A staff member who works in both the cardiovascular intensive care unit and in another unit at the Halifax Infirmary has been diagnosed and treated for scabies.

On Monday, the Capital District Health Authority said 30 nurses at the Halifax Infirmary were affected by the scabies outbreak. On Tuesday, Capital Health said the number of staff members whohave either complained of rashes or requested treatment for scabies had grown to 37.

The outbreak began with a transplant patient who has been in the cardiovascular intensive care unit on the fifth floor of the Halifax Infirmary for almost two months.

Fifteen nurses were affected by the outbreak last week, prompting the cancellation of six surgeries on Friday due to a staff shortage.

The cardiac unit is being monitored and health officials confirm a staff member who works on another unit has been diagnosed and treated.

Nurses had expressed concerns over who will cover the cost of treatments, but the Nova Scotia Government and General Employees Union says the treatments will be covered by Capital Health.

“The employer will cover the creams,” says Joan Jessome, president of the NSGEU.

“In fact, they’re going to have the pharmacies stock the cream so that staff can go down and get it at no cost to staff and no cost for the staff who have purchased it for their families.”

Health officials say scabies can be difficult to diagnose because they can look like a number of skin conditions. The sick and the elderly are especially vulnerable to a more advanced form of the disease.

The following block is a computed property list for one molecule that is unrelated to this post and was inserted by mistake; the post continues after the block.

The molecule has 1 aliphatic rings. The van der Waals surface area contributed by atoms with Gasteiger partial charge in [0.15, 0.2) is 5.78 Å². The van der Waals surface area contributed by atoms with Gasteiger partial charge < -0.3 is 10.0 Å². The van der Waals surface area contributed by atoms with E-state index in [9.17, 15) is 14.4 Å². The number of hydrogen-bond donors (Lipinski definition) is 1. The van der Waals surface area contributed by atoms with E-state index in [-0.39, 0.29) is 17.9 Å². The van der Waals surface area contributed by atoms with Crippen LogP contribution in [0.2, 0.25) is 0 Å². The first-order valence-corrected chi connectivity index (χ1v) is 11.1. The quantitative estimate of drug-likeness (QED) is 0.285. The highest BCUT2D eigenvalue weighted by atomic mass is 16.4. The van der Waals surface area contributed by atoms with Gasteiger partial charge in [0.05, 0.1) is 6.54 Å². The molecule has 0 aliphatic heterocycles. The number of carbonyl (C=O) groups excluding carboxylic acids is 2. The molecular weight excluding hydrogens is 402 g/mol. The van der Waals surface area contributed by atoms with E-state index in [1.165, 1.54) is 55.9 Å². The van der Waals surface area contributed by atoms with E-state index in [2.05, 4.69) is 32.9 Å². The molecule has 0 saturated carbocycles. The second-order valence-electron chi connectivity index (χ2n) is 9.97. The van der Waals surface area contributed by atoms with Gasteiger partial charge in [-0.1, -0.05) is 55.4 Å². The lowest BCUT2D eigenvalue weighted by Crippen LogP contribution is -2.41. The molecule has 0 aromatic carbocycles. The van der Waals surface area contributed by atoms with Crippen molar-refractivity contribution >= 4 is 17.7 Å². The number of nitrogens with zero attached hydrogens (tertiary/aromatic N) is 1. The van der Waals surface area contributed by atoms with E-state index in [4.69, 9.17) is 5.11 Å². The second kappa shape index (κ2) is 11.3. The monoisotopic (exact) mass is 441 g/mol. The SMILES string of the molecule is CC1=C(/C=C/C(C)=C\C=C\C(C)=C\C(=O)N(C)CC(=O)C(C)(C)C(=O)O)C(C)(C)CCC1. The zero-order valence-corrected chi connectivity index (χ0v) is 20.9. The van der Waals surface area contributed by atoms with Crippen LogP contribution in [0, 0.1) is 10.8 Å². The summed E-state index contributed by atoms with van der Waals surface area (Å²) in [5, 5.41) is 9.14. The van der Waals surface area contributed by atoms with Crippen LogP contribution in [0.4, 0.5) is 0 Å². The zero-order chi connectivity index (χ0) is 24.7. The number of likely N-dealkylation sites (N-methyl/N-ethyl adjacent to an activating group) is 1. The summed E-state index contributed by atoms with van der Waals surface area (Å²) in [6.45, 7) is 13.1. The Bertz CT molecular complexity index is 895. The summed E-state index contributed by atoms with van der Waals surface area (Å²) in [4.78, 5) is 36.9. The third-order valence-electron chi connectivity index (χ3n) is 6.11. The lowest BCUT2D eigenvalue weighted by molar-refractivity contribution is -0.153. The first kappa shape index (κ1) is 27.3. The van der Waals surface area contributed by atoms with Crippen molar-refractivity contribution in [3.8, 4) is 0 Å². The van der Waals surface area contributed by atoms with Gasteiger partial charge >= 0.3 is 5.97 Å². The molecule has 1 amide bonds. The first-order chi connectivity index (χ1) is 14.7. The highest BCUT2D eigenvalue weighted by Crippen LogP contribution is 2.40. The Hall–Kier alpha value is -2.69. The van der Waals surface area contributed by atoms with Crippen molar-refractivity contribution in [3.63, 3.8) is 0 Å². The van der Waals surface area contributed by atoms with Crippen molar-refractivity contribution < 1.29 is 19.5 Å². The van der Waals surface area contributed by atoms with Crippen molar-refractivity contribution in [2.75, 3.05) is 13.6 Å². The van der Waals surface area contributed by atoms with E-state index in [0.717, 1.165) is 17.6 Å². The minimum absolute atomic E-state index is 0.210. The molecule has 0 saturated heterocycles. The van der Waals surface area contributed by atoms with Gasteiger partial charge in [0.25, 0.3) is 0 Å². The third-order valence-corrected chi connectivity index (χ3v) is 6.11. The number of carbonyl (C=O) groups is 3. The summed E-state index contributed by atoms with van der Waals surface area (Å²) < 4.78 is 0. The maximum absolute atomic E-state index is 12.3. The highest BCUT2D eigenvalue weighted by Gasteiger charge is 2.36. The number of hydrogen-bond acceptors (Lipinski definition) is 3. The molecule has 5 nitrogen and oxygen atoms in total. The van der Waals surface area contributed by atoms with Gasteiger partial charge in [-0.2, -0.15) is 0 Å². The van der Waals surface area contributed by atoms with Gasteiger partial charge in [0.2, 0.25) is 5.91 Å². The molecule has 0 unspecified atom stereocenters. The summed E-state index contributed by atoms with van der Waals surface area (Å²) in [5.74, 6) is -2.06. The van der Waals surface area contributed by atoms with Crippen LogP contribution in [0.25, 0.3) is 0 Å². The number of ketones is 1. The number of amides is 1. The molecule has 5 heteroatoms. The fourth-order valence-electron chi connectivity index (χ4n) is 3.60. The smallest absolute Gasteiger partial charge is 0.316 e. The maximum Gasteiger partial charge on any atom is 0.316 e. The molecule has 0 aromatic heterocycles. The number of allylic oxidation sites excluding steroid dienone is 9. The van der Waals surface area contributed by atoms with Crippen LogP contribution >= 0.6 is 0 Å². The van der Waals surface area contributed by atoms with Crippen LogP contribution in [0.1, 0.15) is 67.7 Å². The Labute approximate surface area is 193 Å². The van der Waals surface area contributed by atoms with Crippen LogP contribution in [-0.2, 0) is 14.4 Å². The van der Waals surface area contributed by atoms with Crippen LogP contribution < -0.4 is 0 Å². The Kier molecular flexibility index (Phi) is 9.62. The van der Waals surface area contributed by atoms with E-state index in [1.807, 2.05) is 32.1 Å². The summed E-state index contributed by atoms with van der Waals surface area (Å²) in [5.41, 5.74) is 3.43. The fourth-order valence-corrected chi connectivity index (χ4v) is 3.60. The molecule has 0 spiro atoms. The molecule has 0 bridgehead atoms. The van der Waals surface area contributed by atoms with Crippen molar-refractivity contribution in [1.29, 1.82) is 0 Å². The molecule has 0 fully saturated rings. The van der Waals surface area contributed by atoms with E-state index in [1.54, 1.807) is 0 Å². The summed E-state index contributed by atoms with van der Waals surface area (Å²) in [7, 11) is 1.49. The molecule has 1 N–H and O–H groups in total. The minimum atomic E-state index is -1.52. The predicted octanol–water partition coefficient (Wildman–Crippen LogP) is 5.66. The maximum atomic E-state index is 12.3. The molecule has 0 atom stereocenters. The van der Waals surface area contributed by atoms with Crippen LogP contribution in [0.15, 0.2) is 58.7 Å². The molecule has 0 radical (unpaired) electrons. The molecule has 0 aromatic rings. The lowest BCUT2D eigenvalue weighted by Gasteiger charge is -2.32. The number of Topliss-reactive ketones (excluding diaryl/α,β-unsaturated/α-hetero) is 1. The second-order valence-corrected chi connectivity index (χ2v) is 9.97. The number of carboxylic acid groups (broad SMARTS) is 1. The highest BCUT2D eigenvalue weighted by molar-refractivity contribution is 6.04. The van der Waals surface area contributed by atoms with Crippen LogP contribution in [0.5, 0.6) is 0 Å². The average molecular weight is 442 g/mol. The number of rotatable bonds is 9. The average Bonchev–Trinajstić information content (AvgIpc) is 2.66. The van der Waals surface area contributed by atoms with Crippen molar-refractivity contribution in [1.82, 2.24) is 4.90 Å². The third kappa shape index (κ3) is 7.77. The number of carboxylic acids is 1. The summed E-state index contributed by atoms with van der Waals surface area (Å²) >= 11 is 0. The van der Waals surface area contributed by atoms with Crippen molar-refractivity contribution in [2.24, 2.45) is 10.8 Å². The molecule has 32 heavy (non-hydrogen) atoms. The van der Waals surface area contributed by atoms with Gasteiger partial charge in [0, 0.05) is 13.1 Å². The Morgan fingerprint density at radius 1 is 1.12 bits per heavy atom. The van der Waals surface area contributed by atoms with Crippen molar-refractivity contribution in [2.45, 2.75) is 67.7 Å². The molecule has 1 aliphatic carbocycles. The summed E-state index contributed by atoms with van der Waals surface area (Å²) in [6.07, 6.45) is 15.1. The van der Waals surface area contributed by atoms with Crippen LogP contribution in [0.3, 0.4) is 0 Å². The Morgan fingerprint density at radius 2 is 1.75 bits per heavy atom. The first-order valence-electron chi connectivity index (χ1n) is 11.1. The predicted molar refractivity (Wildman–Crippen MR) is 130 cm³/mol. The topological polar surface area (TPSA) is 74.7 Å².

“Those people who are immunocompromised are going to have many more bugs living in their skin than a normal person who gets scabies,” says Dr. Robin Taylor, medical officer of health.

Since the infection is only spread through skin contact, Capital Health is confident the outbreak will be easily contained.

The issue was raised in the Nova Scotia legislature Tuesday afternoon when Health Minister Leo Glavine was asked to make a statement on the matter.

“Those are conditions that are unacceptable in terms of the total requirements of good-quality patient care,” said Glavine.

The health minister says employees in maintenance and housekeeping are making the issue a top priority.

With files from CTV Atlantic's Ron Shaw